Asteroid (494999) 2010 JU39 passed by the Earth at a distance of about 9 006 000 km (23.5 times the average distance between the Earth and the Moon, or 6.02% of the distance between the Earth and the Sun), slightly after 3.40 pm GMT on Friday 28 June 2019. There was no danger of the asteroid hitting us, though were it to do so it would have presented a significant threat. (494999) 2010 JU39 has an estimated equivalent diameter of 230-720 m (i.e. it is estimated that a spherical object with the same volume would be 230-720 m in diameter), and an object of this size would be predicted to be capable of passing through the Earth's atmosphere relatively intact, impacting the ground directly with an explosion that would be between about 17 500 and 1 100 000 times as powerful as the Hiroshima bomb. Such an impact would result in an impact crater between 3 and 11 km in diameter and devastation on a global scale, as well as climatic effects that would last decades or even centuries.
(494999) 2010 JU39 was discovered on 9 May 2010 by the University of Arizona's Mt. Lemmon Survey at the Steward Observatory on Mount Lemmon in the Catalina Mountains north of Tucson. The designation 2010 JU39 implies that the asteroid was the 956th object (asteroid U39 - in numbering asteroids the letters A-Y, excluding I, are assigned numbers from 1 to 24, with a number added to the end each time the alphabet is ended, so that A = 1, A1 = 25, A2 = 49, etc., which means that U39 = 20 + (24 X 39) = 956) discovered in the first half of May 2010 (period 2010 J).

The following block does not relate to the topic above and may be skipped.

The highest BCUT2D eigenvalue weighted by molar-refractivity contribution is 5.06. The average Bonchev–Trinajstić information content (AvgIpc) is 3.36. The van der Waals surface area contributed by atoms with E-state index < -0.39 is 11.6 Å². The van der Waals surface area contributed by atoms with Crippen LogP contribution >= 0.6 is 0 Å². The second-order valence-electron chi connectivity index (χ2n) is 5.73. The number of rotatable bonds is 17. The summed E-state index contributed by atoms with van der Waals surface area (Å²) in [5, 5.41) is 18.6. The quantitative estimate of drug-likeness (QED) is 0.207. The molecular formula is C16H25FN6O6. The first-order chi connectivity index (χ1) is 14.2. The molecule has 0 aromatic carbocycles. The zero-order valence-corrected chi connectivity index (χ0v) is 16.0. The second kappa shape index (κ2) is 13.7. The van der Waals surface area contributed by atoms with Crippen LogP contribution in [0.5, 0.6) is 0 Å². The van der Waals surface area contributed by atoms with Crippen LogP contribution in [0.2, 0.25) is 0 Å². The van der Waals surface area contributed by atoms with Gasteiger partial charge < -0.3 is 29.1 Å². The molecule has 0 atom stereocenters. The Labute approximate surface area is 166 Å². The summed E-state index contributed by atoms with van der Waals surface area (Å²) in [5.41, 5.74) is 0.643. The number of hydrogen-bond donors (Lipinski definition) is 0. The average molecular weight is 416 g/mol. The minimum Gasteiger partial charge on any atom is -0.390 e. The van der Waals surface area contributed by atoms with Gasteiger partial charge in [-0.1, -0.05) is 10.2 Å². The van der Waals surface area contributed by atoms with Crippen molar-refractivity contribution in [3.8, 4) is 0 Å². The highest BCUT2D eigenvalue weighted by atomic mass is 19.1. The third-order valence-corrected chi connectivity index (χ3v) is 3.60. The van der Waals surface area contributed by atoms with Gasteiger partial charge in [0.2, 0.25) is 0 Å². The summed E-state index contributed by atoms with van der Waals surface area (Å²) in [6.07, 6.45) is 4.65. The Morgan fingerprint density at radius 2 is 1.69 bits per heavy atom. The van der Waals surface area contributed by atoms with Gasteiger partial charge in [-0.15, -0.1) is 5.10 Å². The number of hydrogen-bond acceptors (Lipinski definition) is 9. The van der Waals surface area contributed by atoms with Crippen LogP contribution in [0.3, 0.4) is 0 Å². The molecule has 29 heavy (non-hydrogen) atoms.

(494999) 2010 JU39 has a 322 day orbital period, with an elliptical orbit tilted at an angle of 36.2° to the plain of the Solar System which takes in to 0.42 AU from the Sun (42% of the distance at which the Earth orbits the Sun, and slightly more than the distance at which Merculry orbits the Sun) and out to 1.42 AU (42% further away from the Sun than the Earth, and slightly inside the orbit of the planet Mars). This means that close encounters between the asteroid and Earth are fairly common, with the last thought to have happened in February 2017 and the next predicted in January 2025. Although it does cross the Earth's orbit and is briefly further from the Sun on each cycle, (494999) 2010 JU39 spends most of its time closer to the Sun than we are, and is therefore classified as an Aten Group Asteroid. As an asteroid probably larger than 150 m in diameter that occasionally comes within 0.05 AU of the Earth, (494999) 2010 JU39 is also classified as a Potentially Hazardous Asteroid.
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